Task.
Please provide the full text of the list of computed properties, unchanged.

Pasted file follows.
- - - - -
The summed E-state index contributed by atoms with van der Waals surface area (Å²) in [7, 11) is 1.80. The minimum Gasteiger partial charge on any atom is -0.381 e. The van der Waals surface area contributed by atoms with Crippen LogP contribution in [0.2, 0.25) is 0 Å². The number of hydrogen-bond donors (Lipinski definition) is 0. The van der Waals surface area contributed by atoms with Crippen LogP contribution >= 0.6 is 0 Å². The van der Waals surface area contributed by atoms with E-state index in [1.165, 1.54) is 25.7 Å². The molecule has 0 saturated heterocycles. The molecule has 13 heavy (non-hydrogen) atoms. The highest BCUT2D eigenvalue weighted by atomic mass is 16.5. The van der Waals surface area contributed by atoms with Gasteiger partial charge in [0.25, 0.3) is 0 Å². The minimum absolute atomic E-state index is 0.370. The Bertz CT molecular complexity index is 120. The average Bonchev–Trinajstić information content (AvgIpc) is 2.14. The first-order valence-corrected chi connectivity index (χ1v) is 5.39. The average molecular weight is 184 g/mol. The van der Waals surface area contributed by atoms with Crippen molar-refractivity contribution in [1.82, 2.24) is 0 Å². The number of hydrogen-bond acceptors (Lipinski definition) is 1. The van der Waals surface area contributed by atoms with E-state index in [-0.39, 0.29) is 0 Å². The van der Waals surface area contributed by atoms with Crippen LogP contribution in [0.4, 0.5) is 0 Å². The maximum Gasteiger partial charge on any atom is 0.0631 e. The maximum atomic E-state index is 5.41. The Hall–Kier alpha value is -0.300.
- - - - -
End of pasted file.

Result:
The summed E-state index contributed by atoms with van der Waals surface area (Å²) in [7, 11) is 1.80. The minimum Gasteiger partial charge on any atom is -0.381 e. The van der Waals surface area contributed by atoms with Crippen LogP contribution in [0.2, 0.25) is 0 Å². The number of hydrogen-bond donors (Lipinski definition) is 0. The van der Waals surface area contributed by atoms with Crippen LogP contribution >= 0.6 is 0 Å². The van der Waals surface area contributed by atoms with E-state index in [1.165, 1.54) is 25.7 Å². The molecule has 0 saturated heterocycles. The molecule has 13 heavy (non-hydrogen) atoms. The highest BCUT2D eigenvalue weighted by atomic mass is 16.5. The van der Waals surface area contributed by atoms with Gasteiger partial charge in [0.25, 0.3) is 0 Å². The minimum absolute atomic E-state index is 0.370. The Bertz CT molecular complexity index is 120. The average Bonchev–Trinajstić information content (AvgIpc) is 2.14. The first-order valence-corrected chi connectivity index (χ1v) is 5.39. The average molecular weight is 184 g/mol. The van der Waals surface area contributed by atoms with Crippen molar-refractivity contribution in [1.82, 2.24) is 0 Å². The number of hydrogen-bond acceptors (Lipinski definition) is 1. The van der Waals surface area contributed by atoms with E-state index in [-0.39, 0.29) is 0 Å². The van der Waals surface area contributed by atoms with Crippen LogP contribution in [0.4, 0.5) is 0 Å². The maximum Gasteiger partial charge on any atom is 0.0631 e. The maximum atomic E-state index is 5.41. The Hall–Kier alpha value is -0.300.